LEICESTER, United Kingdom – Former Irish president Mary McAleese has been stopped from attending a women’s conference at the Vatican, causing organizers to move the event to another location.
Chantal Götz, managing director of Voices of Faith, says McAleese was not approved by Irish-born American Cardinal Kevin Farrell, the head of the Vatican’s Dicastery for Laity, Family, and Life.
“Cardinal Farrell sent back to me the list of names who he gave permission (for). Mary McAleese and two others were not on it,” she told the Irish Times. “Unfortunately, unsuccessful efforts were made to have the cardinal change his mind.”
One of those objected to was Ssenfuka Joanita Warry, a Ugandan lesbian Catholic LGBT activist.
Götz told Crux she was “surprised and disappointed” about the decision.
“Under Pope Francis authentic respectful dialogue has made a very positive impact in the life of the Church. We believe this event to be in that spirit,” she said.
Rather than exclude the speakers, organizers moved the event to the Jesuit headquarters just outside of the Vatican.
According to correspondence seen by the Irish Independent newspaper, Farrell objected to McAleese’s vocal support for gay rights, although Götz told Crux, “We do not know why they were rejected.”
A spokesperson for McAleese told Crux the former president has written to the pope on the matter and is currently awaiting a reply, and that she will not be making any further comment at this time.
McAleese recently said the World Meeting of Families scheduled to take place in Dublin this summer should be “open to all,” including LGBT Catholics.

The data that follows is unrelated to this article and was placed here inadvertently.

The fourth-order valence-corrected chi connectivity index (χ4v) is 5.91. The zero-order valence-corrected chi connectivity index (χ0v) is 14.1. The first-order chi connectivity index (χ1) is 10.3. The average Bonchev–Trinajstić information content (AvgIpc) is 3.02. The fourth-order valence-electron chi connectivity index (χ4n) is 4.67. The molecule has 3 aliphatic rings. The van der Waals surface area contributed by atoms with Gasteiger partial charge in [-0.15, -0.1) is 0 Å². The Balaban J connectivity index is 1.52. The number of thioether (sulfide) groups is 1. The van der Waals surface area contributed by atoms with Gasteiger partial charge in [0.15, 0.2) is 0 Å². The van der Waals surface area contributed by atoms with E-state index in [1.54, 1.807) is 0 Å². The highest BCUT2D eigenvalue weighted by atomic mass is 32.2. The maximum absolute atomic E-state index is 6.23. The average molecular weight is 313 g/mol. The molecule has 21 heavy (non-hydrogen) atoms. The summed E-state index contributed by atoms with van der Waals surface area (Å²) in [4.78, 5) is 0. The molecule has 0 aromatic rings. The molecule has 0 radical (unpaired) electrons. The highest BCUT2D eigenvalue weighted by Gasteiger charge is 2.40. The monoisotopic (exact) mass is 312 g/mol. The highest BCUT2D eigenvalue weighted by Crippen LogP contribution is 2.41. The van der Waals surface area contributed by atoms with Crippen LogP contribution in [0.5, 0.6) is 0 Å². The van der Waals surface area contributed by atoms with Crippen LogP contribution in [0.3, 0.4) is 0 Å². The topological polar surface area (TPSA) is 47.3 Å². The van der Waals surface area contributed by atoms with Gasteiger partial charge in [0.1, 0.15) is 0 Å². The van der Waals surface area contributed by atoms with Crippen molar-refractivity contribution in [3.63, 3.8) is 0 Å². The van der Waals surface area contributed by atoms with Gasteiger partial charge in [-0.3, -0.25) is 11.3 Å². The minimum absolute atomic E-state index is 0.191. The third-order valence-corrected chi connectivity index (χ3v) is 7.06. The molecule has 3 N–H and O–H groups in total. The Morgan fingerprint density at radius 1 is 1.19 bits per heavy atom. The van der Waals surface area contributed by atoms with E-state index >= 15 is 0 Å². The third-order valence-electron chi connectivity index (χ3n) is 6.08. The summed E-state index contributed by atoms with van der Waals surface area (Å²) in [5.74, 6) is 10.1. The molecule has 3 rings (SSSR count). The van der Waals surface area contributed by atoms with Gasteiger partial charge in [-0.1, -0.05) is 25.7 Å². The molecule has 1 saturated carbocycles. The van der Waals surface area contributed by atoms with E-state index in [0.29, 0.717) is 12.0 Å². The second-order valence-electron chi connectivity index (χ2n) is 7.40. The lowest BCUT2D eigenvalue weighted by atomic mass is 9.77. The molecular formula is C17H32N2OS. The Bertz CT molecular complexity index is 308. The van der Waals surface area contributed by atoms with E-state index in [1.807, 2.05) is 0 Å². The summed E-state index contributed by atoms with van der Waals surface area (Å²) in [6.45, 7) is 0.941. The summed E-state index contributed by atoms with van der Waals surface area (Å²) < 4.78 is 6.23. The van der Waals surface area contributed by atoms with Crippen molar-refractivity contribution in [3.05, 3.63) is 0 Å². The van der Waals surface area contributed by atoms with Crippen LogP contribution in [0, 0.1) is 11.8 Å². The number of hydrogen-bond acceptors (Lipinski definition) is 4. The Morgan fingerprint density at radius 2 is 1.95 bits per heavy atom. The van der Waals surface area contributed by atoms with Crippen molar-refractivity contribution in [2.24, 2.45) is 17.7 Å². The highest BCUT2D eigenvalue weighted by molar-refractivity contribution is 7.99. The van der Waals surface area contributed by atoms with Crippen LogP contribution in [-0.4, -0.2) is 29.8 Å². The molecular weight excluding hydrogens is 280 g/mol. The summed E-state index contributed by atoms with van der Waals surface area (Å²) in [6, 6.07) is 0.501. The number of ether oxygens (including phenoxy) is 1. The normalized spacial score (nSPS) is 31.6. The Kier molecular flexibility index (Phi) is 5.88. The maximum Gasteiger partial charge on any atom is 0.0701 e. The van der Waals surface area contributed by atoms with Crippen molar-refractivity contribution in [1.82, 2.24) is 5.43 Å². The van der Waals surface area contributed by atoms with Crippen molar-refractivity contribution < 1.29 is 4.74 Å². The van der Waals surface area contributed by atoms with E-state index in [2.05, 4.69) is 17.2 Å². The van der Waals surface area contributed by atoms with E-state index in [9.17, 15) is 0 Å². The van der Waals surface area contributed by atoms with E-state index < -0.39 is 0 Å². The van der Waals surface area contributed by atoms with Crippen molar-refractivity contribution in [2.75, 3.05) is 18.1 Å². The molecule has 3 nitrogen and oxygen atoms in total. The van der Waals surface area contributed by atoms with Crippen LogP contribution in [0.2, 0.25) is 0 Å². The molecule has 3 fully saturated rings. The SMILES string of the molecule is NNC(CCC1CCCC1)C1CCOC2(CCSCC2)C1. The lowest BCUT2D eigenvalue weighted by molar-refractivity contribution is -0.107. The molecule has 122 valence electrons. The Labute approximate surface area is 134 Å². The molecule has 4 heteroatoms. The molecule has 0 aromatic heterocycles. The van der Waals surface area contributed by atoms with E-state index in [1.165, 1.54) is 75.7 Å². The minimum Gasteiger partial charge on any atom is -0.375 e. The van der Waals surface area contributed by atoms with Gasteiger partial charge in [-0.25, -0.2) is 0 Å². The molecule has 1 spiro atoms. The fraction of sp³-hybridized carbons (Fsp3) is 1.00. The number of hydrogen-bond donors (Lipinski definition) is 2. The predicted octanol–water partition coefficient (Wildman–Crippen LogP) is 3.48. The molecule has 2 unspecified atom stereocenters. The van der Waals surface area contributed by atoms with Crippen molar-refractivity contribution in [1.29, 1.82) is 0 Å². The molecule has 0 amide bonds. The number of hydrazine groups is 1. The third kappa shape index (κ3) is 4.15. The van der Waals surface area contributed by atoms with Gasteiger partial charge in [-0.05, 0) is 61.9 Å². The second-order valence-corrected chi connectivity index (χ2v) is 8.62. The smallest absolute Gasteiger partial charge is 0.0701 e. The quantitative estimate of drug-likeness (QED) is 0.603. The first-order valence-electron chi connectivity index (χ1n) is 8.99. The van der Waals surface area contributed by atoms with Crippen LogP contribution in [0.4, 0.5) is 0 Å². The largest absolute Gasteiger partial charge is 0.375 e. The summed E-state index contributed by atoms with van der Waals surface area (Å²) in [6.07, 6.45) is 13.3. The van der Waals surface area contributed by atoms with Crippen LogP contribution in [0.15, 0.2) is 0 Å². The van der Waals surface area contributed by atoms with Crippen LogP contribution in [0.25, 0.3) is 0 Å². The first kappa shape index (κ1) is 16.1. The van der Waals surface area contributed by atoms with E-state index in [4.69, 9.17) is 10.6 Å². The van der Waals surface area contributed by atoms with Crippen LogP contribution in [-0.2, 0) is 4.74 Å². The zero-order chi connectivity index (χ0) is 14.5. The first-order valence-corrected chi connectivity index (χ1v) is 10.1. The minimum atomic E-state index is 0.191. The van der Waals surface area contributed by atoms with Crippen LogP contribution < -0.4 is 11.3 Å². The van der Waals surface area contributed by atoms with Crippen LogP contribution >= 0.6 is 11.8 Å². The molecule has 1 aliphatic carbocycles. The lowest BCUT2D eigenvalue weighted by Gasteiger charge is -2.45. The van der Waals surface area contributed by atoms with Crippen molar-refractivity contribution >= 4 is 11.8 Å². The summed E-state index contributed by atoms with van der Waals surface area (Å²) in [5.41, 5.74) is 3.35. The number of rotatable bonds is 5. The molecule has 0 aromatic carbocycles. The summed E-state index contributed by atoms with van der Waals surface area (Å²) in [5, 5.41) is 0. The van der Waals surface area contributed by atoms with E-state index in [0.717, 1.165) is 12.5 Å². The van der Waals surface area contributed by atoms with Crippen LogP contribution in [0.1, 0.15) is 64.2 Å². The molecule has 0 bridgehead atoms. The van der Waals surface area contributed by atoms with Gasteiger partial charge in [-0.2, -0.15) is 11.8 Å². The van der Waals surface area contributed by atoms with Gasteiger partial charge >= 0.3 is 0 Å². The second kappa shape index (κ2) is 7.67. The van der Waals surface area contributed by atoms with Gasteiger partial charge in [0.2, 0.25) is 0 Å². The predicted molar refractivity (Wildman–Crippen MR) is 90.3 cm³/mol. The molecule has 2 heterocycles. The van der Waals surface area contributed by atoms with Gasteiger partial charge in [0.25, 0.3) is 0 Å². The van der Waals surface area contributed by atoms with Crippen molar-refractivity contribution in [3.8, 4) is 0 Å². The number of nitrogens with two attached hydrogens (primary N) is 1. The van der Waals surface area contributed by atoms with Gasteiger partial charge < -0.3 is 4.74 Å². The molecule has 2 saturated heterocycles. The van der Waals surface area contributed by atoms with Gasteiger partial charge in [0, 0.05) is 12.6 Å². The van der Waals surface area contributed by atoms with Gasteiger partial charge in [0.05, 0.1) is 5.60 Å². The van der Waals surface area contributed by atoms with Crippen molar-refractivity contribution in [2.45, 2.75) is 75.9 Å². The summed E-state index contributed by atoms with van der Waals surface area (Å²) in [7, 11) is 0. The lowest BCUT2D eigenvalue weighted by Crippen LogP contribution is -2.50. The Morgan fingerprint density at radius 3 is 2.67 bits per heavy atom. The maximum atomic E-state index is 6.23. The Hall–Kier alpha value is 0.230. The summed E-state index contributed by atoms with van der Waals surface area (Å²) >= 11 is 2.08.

“For example, LGBTI Catholics and their families who in good faith attended the 2015 meeting held in Philadelphia have reported that they experienced traumatizing hostility. Ireland can and hopefully will do better than that,” the former president told the Irish Independent on Jan. 31.
After receiving word Farrell objected to McAleese attending the event, organizers asked her to give the keynote address, which will be called “Time is now for change in the Catholic Church.”
The Voices of Faith meeting has taken place on International Women’s Day (March 8) at the Vatican’s Casina Pio IV – the headquarters of the Pontifical Academies of Science and Social Sciences – since it began in 2014.
The meetings are described as “story-telling” encounters and aim to allow women from different backgrounds to share their experiences.
Götz told Crux no speaker had ever faced objections from the Vatican before this year.
She said the members of Voices of Faith “fully support” the decision to change the location of the event “to make sure this platform is one where women’s voices can be heard for the good of the Church.”
Voices of Faith is co-sponsored by the Fidel Götz Foundation and according to its website “aims to bring together leaders in the Vatican with the global Catholic community, so they can recognize that women have the expertise, skills and gifts to play a full leadership role in the Church.”
Despite the change in venue, Götz told Crux she hopes Vatican officials still attend the event.
“We have invited them to join us, to hear the witness of women from every walk of life. The women who will speak are faith-filled, courageous, and highly skilled. Listening deeply and respectfully to them will strengthen our Church and help us carry out the work of the Gospel in a more effective way,” she said.
Although Voices of Faith says it has a goal of including diverse opinions, critics have complained the speakers have mostly come from the left-of-center, and not given an adequate voice to conservative Catholic women.
The Vatican objection to McAleese comes just months before Pope Francis is expected to visit Ireland for the World Meeting of Families, which is taking place Aug. 21-26 in Dublin.
The Dicastery for Laity, Family, and Life oversees the event, which is coming as the country is facing some of the strongest challenges to its Catholic identity.
The Republic of Ireland is preparing a referendum on removing its constitutional protection for the unborn in either May or June, just ahead of the pope’s visit.
In 2015, the country voted to approve same-sex marriage in another referendum, a change McAleese supported.